Friday, July 8, 2011
Part I: Join or Die
Struggling attorney John Adams (Paul Giammati), with the love and support of his wife Abigail (Laura Linney) takes the case of the British officers accused of firing upon the colonists during the Boston Massacre, much to the chagrin of the rebellious natives, especially his cousin Sam (Danny Huston) who is a volatile anti-British advocate. After much persuasion, John finally takes the side of the colonists and is elected to the First Continental Congress.
Part II: Independence
As the Massachusetts colonists take up arms against the British at the Battles of Lexington and Concord and Bunker Hill, Abigail Adams shields her family from war and disease while faces opposition in his attempts to have the Continental Congress take action against the Crown. While in Philadelphia he sees George Washington (David Morse) appointed leader of the militia while forming alliances with Benjamin Franklin (Tom Wilkinson) and Thomas Jefferson (Stephen Dillane), as they move closer to war and independence.
Part III: Don't Tread on Me
As the war with the British rages on, John and his his son journey to Paris in an attempt to secure funds and a stronger naval fleet. Much to Abigail's dismay, the two depart on an arduous voyage across the Atlantic where they encounter enemy fire. In Paris, John finds himself unaccustomed to French manners and finds himself displeasing the French government and diplomat Benjamin Franklin. After being removed as minister, he travels onward to the Netherlands where he again finds no help in securing funds becoming deathly ill, at around the same time that General Cornwallis surrendered to George Washington.
Part IV: Reunited
After receiving the triumphant news of British surrender, John travels from Holland back to Paris where he is finally reunited with his loving wife. While starting a rivalry with Thomas Jefferson who is replacing Benjamin Franklin as foreign minister, John is appointed ambassador to England and becomes the first American to address King George III. Unhappy as outcasts in London, John and Abigail return home to enjoy their retirement until he is encouraged to take place in the inaugural election, where he comes in second to George Washington and becomes the first Vice President of the United States of America.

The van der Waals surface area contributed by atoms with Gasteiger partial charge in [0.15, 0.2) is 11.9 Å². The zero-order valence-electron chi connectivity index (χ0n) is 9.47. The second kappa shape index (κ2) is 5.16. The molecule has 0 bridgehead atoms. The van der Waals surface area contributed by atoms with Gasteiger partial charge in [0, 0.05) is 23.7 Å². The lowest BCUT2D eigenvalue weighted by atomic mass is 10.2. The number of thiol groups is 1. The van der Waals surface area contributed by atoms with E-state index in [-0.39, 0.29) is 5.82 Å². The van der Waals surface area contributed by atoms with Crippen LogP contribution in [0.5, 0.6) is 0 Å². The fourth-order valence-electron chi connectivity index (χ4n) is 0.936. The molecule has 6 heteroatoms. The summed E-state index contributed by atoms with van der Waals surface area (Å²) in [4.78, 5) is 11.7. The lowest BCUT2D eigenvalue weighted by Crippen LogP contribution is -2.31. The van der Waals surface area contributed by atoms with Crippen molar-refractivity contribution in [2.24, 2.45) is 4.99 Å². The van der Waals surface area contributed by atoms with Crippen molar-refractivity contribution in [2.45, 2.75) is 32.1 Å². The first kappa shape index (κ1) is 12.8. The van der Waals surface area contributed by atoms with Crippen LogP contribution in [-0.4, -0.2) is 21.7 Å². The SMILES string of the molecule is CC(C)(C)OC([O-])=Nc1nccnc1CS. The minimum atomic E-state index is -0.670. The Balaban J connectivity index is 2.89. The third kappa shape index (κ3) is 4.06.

Part V: Unite or Die
John finds himself the office of the Vice President to be utterly useless, as he is excluded from cabinet meetings and Senate debates where he is openly ridiculed by its members. He also finds his relationship with Thomas Jefferson strained over their differing opinions on what America's role should be in the war between England and France. When George Washington declines to run for reelection following his second term, Adams as well as Jefferson, face opposition from Alexander Hamilton who strongly backs a third candidate, Thomas Pinckney. When John is finally elected the second President of the United States, he finds depression has washed over him as well as a ransacked presidential mansion.
Part VI: Unnecessary War
Alexander Hamilton's men in John's cabinet leftover from George Washington's administration are pushing for war with France in that nation's conflict with Britain, although John fervently tries to remain neutral. His relationship with Vice President Jefferson is further damaged when he takes defensive measures against the French such as signing the Alien and Sedition Acts. Following the death of George Washington, John and Abigail move to the newly formed municipality of Washington into the newly built White House. A family crisis occurs when John disowns his alcoholic son Charles for leaving his family penniless and matters become graver when he dies and John is unable to forgive him. A peace is soon negotiated with France, much to John's delight, but he loses reelection to Thomas Jefferson, thanks in part to a smear campaign by Alexander Hamilton in response to having his army disbanded. Disappointed yet relieved and proud for keeping the country out of war, John returns to his Peacefield home in Massachusetts.
Part VII: Peacefield
John is unsatisfied is retirement, bitter and resentful at his career which is made worse by the revelation that Thomas Jefferson smeared him behind his back when he served as his Vice President. Writing his memoirs to set the record straight, he is beset by personal tragedy, first when his daughter Nabby dies then when his dear Abigail passes. John extends an olive branch to his old friend Jefferson and the two exchange letters for the rest of the their lives until they both expire on July 4th, 1826, the 50 year anniversary of the birth of America.